Now 15 years later I think that the culture in Malawi has changed. But I am not sure whehter that's down to the fact that Jackie Chan movies and Democracy arrived in Malawi at about the same time we did and Malawi moving from the 1950's to the 90's in about 4 years.

The one thing I am sure of is that we suceeded in our aim and Malawi is not 'too' popular!
By the way my favourite destination was Koh Samet in Thailand in 1988 and my third was Lamu in 1990.

Friday, May 11, 2007

Africa on six wheels - a semester on Safari

This week we received a wonderful book through the post called "Africa on six wheels - a semester on Safari" by Betty Levitov.

Betty is a a professor of English from Douane college in the USA, Every other year Betty takes a trip across Africa with a class of her students from the college. They travel from Kenya all the way to Cape Town in a minibus. Betty has been staying with us since 1995 and is a much loved by all the staff at Njaya!

I think Betty is on her 6th visit to Njaya and her book has a chapter all about Njaya!

Her writing is wonderful and really captures to spirit of the people, She describes Simon our wonderful grandfatherly waiter ;

"If its possible that a person can smile perpertually, Simon,who works at Njaya was the evidence. He is four feet three and the top most inches come from hair, receding from the forehead, greying at the temples, and growing up in all directions from the crown. I coudn't geuess how old he was- 40, 50, 60 depending on whether age or the smile was the origins oh his wrinkles"

She goes on to tell wonderful stories about the place and people, Gilbert, John, Android, Emily, dixon and the rest of the Gang.

Here's a review

“A professional memoir written by a brilliant teacher and a compassionate traveler.”—Hilda Raz, editor of Prairie Schooner and the coauthor of What Becomes You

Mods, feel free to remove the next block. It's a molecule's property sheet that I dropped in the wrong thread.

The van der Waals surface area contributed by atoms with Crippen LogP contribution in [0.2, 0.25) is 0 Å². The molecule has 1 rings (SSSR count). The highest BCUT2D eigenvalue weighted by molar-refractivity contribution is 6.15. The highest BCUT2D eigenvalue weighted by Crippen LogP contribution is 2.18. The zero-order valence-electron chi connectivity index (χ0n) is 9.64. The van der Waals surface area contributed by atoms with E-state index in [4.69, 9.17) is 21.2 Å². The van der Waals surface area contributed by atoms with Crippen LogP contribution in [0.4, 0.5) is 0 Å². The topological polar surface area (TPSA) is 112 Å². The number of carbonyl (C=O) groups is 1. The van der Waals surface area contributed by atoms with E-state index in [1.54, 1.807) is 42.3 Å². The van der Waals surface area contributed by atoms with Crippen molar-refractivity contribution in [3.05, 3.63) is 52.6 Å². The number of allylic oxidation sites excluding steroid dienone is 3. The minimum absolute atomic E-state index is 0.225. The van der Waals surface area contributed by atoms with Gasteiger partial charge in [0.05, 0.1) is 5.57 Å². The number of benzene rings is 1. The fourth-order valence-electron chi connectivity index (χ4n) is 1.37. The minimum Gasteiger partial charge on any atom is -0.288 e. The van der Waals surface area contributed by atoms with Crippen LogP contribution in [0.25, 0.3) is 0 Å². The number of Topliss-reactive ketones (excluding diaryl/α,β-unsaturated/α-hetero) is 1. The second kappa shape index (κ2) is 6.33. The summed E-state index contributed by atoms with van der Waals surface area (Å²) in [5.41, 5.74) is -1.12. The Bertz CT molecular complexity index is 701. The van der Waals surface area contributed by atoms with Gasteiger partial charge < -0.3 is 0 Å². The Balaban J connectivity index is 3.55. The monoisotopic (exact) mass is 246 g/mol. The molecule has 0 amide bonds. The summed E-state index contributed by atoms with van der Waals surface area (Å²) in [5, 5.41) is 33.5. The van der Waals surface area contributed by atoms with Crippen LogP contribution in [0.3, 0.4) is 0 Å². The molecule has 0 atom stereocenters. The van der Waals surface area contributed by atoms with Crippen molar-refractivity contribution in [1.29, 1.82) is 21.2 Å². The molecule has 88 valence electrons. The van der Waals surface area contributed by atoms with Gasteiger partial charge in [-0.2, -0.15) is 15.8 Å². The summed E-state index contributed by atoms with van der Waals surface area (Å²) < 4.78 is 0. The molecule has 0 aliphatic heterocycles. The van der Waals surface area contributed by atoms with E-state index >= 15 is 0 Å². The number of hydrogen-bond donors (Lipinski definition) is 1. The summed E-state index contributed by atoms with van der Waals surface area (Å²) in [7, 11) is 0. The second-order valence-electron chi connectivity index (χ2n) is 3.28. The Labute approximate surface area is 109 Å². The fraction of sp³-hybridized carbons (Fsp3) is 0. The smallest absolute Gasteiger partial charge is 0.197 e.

“I think I get it,” Betty Levitov’s youngest student said, sitting on a porch in Harare, Zimbabwe. “You’ve had a potentially fatal disease, and faced death, and now you’ll do just about anything.” The student was trying to fathom why a teacher would take thirteen kids from a small midwestern liberal arts college on a three-month trek across Africa.

The answer, a learning experience like no other, unfolds in Levitov’s thoroughly engaging account of her life-changing stint as a mwalimu (“teacher” in Swahili) with an Australian bus driver and thirteen college kids from Nebraska in tow. The group’s wanderings take them—and us—through seven countries. Through dhow trips and donkey rides on the Swahili island of Lamu, scuba diving and spice tours in Zanzibar, camping in the Namib Desert, and swimming on the edge of a cataract at Victoria Falls, we encounter remarkable people, new customs, and intriguing arts (along with malaria, flat tires, a bike accident, and a hostage crisis). As the students apprentice themselves to African cooks, fishermen, carvers, and batik artists, we discover with them a subtle and complex connection among people normally worlds apart.

Welcome to the Njaya Lodge Message board

Njaya Lodge is 15 years old this Christmas!

This blog has been set up, partly as a site for all of you that have been to visit us....and there are over 20,000 of you, and partly as a site for information about Nkhata Bay and Northern Malawi in general.

Feel free to ask or comment away!

Paul, Claire and Jordan Norrish